Aside from the slight shift in aesthetic, Firewall seems like a more straightforward mystery adventure than its direct predecessor. As Wallander pokes around the murder of a taxi driver by a girl who “just needed some cash”, he uncovers something more far-reaching. Things get especially fascinating when the two cases he is investigating suddenly over lap, as seems to be mandatory in shows of this nature. “That’s crazy,” his sidekick, Martinsson, suggests. “This is a completely different case.”It isn’t at all.

You've got to be kidding me...

Unlike Sidetracked, which felt distinctively Swedish, there’s a sense that Firewall could have been set anywhere, or transposed to Britain quite easily. In fact, it’s based on a ripped-from-the-headlines plot point that originally involved Estonia and Russia, rather than anything particularly Scandinavian. Not that there’s anything wrong  with this approach, it feels considerably broader and perhaps more accessible than the first episode, and there’s a wonderful sense of scale to the threat that Wallander stumbles across.

Branagh continues to distinguish the series, arguably turning in a performance that is far more interesting than the character in question. Wallander continues to be a collection of instant cop-show clichés, the guy struggling to balance the work he does with any personal life. “You can’t live your life like this,” his daughter tells him. “Alone in this room, dealing with this stuff.” When he assures his daughter that the case he is working on is important, she replies, “I know, but does there always have to be something more important than you having a life?”

Terrible teens...

In fairness, this episode does a much better job with the character’s personal life, as he joins a dating site in the wake of his divorce. The way the plot ultimately unfolds is just a little bit convenient, but it works well enough. Branagh is a convincing enough actor, and McCormick is a solid enough director, that you never really stop to think too much of the logistics of what happened. More than that, though, Branagh has remarkable chemistry with his date, played by the always superb Orla Brady. It does tie itself up rather conveniently, but the pace is brisk enough that you don’t mind too much.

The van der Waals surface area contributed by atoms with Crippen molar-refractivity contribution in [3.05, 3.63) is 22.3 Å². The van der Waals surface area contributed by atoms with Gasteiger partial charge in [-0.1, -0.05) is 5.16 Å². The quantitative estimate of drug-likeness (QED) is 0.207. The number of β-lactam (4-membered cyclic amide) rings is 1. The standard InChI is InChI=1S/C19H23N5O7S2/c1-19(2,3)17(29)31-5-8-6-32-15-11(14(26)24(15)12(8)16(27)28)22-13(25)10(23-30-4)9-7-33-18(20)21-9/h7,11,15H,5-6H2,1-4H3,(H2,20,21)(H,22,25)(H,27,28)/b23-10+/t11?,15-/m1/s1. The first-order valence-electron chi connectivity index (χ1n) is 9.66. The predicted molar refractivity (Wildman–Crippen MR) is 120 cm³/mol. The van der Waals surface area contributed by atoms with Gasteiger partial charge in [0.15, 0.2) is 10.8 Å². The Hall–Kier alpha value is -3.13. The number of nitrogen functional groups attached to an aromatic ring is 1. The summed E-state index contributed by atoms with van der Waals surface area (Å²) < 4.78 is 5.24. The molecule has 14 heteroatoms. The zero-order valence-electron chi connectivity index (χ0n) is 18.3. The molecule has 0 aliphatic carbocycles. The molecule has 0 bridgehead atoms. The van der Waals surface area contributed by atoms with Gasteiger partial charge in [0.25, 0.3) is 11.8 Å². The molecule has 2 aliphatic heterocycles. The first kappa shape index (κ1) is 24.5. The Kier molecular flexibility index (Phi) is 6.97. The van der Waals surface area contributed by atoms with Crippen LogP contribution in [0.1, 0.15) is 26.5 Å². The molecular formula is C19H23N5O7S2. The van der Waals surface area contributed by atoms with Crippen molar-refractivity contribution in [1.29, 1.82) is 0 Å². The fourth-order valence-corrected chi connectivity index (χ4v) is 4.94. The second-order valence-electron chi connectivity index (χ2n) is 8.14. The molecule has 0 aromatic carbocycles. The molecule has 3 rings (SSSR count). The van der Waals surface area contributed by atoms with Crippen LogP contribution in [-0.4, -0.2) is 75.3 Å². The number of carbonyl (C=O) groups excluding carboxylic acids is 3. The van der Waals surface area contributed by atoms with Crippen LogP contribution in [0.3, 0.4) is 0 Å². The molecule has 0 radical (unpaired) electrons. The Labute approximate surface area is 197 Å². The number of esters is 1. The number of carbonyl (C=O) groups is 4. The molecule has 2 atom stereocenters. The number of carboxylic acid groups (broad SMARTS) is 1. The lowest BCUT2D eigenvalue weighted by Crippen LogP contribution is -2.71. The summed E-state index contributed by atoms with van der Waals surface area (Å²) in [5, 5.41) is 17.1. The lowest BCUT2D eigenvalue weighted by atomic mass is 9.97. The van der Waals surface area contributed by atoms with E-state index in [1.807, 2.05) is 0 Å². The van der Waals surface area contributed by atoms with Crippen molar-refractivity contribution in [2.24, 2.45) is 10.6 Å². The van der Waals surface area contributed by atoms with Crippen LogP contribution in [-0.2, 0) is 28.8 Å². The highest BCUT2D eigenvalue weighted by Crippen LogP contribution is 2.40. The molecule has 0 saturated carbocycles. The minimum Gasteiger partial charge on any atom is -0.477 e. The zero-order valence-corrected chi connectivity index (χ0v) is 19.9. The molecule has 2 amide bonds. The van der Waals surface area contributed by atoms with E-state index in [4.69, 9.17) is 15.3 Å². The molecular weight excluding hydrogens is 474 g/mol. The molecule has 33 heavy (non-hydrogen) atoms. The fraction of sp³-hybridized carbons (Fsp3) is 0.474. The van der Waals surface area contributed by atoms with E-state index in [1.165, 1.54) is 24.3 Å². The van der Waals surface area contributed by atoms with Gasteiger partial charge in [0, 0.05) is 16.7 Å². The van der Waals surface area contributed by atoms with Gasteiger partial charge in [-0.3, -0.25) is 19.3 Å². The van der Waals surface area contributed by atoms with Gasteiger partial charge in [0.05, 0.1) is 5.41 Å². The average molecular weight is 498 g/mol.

Firewall might not work quite as well as the first episode in the series, but it’s still a solidly constructed little thriller. The plotting is conventional, but the production is exceptional. I think Wallander really benefits from its lavish setting, wonderful technical staff and its impressive leading actor.

Check out our complete reviews of the first season of Wallander:

2 Responses

  1. Loved the entire Wallander series but you watch it for reasons other than character and story coming together. What I mean is sometimes the character arc works and sometimes the mystery works…but generally not both yet you watch because both are equally fascinating when they are good. Cheers,

    • Thanks, glad you like it. I have yet to see the second season, before the third one starts next Sunday.